These are uncertain times, but also exciting ones. Jobseekers,
through social media, now have access to information on their would-be
employers that is truly revolutionary. In addition to being connected
through social networks to hiring managers and other employees,
candidates can gather information on individual recruiters, staffing
firms, referral programs, and even interview
questions. They can do so while they are sitting in an interview room
waiting for that manager to arrive. The imbalance of information has
been a strength of companies, who can set wages, benefits, and
generally control the employment process. Today’s job-seeker has access
— and is learning the skill — necessary to balance that information.
The result is smarter, better-prepared candidates with wider options as
to where they work and what’s acceptable in the employment process
(such as whether someone will put up with multiple interviews and long
This trend may not yet have affected your open requirements, but the
strategies employed by the very top candidates are spreading to other
high-quality candidates. I know this because I, and others like me are
helping train them. Every time I write about a tool on a blog or a
social network, candidates have every bit as much incentive to read as
do recruiters. And from my website stats, those kinds of readers are
growing in droves.
To read more, head on over to the site, and look for more columns on using social media to recruit in 2009. Comments are also welcome.
It wasn't that lot along that we first heard about the getting paid to interview business. Notchup, which got a blurb in this months Fast Company, on p.66, was one of those companies - they pay you to interview. It's premised on the idea that the best passive candidates (how I hate that term) need an incentive to get interviewed. Whatever your thoughts on the long-term success of the program, it sure beats something I just heard about - where a company demands a non-refundable application fee for a position.
Stop right there. Let me tell you something. Anyone requiring you to pay them for a job is someone you should run from. They aren't typical employers, and while there might be a few legitimate people doing it, chances are you're getting scammed. In fact, with the economy the way it is, there are several things you should look out for.
1) Paying a headhunter: Headhunters/recruiters don't take money from candidates. That's it. There's no economic way to do so, as most of the people we speak to aren't getting jobs. That's why companies pay us 20-30% of your salary to find you. If a company isn't willing to pay us to find you, then how can you trust them to hire you if you give the money to the headhunter directly? It's a scam, folks.
2) Beware career counselors who tell you they can help you find a job. They can't. Career counselors from your company's outplacement service and the state can be very helpful. They teach you the basics of jobhunting and direct you to resrouces Those who require payment for their services, well - don't expect to get much out of it. You're better off buying a book or DVD and following the advice. If you're the kind of person that needs career counseling because you can't do it on your own, then all the coaching in the world isn't going to help.
3) Headhunters don't work for you. Marketing aside, we really don't. It feels good to put people to work, but you don't pay our bills. When I'm on a search, I'll talk to at least a 100 people. 1 gets the job. If a headhunter is talking to you in depth, giving you career counseling, helping you out, passing on leads - they'll quickly be joining you in the unemployment line.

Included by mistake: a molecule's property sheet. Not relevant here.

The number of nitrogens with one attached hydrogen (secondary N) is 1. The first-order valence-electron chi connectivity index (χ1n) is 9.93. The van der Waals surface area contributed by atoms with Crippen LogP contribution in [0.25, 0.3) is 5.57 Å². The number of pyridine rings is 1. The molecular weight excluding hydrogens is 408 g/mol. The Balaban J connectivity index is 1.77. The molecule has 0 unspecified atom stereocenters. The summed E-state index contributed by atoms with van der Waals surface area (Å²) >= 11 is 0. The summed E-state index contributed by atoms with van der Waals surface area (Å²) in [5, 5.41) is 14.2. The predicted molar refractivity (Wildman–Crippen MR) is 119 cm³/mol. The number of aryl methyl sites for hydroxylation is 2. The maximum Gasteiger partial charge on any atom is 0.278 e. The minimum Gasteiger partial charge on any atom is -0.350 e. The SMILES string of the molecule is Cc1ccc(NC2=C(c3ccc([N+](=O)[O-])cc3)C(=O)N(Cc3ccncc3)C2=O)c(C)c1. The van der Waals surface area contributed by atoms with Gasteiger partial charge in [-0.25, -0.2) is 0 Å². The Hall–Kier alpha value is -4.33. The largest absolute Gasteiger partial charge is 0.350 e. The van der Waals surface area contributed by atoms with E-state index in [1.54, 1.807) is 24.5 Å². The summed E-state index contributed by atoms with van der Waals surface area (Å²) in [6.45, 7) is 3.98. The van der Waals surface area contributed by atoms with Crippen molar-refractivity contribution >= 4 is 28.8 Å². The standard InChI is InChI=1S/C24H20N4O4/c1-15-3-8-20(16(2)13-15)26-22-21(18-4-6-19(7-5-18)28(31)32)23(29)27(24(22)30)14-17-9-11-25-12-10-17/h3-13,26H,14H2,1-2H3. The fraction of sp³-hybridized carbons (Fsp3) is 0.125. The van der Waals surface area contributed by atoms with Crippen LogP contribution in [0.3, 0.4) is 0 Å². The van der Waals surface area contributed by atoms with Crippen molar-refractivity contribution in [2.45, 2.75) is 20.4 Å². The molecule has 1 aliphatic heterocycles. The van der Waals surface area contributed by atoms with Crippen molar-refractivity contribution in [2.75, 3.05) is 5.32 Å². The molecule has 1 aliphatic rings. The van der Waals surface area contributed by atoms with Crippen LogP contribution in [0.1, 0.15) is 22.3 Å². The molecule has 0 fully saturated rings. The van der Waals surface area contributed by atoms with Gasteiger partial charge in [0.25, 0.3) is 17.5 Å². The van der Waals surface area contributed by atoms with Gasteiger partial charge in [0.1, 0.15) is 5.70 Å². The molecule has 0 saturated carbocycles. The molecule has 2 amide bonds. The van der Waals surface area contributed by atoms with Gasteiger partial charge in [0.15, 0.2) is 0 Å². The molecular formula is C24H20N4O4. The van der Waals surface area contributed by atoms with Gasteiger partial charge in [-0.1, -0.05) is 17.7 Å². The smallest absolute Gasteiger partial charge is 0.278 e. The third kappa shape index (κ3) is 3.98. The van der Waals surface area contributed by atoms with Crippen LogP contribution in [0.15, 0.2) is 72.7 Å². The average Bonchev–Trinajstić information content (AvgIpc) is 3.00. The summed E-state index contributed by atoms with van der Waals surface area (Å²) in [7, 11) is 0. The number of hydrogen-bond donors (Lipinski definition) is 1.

4) Sending out resumes is not good enough. If you are unemployed, your full time job is looking for a job. You should attend every networking function, every free class, read every magazine on your industry, practice interviewing daily, and be prepared for anything that comes your way.
I have never known any unemployed person to do this. I see people playing golf, digging stumps out of their yard, sleeping late, taking vacations, and watching a lot of television. Unless you're independently wealthy, it's going to come back and bite you in the ass. Do you really want to dip into your savings and credit cards? There are jobs, but they don't go to people mindlessly tracking the job boards and telling their family they had a good day because the job is perfect for them and you're sure you'll get a call.
5) Be careful taking advice from newspaper columnists. I started my blogging career writing about the horrible advice in newspaper columns. These people don't interview regularly, and their advice is almost always terrible - terrible as in it's worse to read it than following your instincts.
6) Don't give up hope: Two things drive us to make changes in life. Inspiration and Desperation. If you're really excited about your career, or terrified about payhing the bills, both emotions can be channeled into an effective job search. The one thing that can't be channeled is apathy.
I know it's tough right now. And it's going to get tougher. We're about to find out who the ants and graashoppers are. Just keep in mind that if it sounds too good to be true, or if it offends you (like paying to interview), then it's something you shouldn't do.
October 29th, I'll be running my fourth installment of the Social Media Headhunter series at Hireability.
This particular training will focus on the use of search engine optimization techniques for recruiters, including primers on what SEO is, how to find SEO candidates, and how to rank highly in search engines for terms relating to your industry.